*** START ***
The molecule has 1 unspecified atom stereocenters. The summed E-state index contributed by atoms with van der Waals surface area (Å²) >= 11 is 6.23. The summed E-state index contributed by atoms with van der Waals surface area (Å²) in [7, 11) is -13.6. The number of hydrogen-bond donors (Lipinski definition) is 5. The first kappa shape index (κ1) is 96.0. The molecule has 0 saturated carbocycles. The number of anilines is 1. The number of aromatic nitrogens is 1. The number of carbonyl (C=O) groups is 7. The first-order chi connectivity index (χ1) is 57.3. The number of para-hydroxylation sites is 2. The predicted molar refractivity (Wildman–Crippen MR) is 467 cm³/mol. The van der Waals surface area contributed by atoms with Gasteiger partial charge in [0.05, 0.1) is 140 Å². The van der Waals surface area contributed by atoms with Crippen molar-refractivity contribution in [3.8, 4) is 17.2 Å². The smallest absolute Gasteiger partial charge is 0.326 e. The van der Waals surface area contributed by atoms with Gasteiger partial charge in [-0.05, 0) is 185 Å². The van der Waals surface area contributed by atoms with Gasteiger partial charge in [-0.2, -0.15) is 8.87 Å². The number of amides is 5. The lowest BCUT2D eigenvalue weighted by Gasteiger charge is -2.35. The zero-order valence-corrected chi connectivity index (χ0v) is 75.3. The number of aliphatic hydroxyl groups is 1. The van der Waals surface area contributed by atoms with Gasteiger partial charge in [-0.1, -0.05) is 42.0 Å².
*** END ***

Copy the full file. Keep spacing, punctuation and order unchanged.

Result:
The molecule has 1 unspecified atom stereocenters. The summed E-state index contributed by atoms with van der Waals surface area (Å²) >= 11 is 6.23. The summed E-state index contributed by atoms with van der Waals surface area (Å²) in [7, 11) is -13.6. The number of hydrogen-bond donors (Lipinski definition) is 5. The first kappa shape index (κ1) is 96.0. The molecule has 0 saturated carbocycles. The number of anilines is 1. The number of aromatic nitrogens is 1. The number of carbonyl (C=O) groups is 7. The first-order chi connectivity index (χ1) is 57.3. The number of para-hydroxylation sites is 2. The predicted molar refractivity (Wildman–Crippen MR) is 467 cm³/mol. The van der Waals surface area contributed by atoms with Gasteiger partial charge in [0.05, 0.1) is 140 Å². The van der Waals surface area contributed by atoms with Crippen molar-refractivity contribution in [3.8, 4) is 17.2 Å². The smallest absolute Gasteiger partial charge is 0.326 e. The van der Waals surface area contributed by atoms with Gasteiger partial charge in [-0.05, 0) is 185 Å². The van der Waals surface area contributed by atoms with Gasteiger partial charge in [-0.2, -0.15) is 8.87 Å². The number of amides is 5. The lowest BCUT2D eigenvalue weighted by Gasteiger charge is -2.35. The zero-order valence-corrected chi connectivity index (χ0v) is 75.3. The number of aliphatic hydroxyl groups is 1. The van der Waals surface area contributed by atoms with Gasteiger partial charge in [-0.1, -0.05) is 42.0 Å².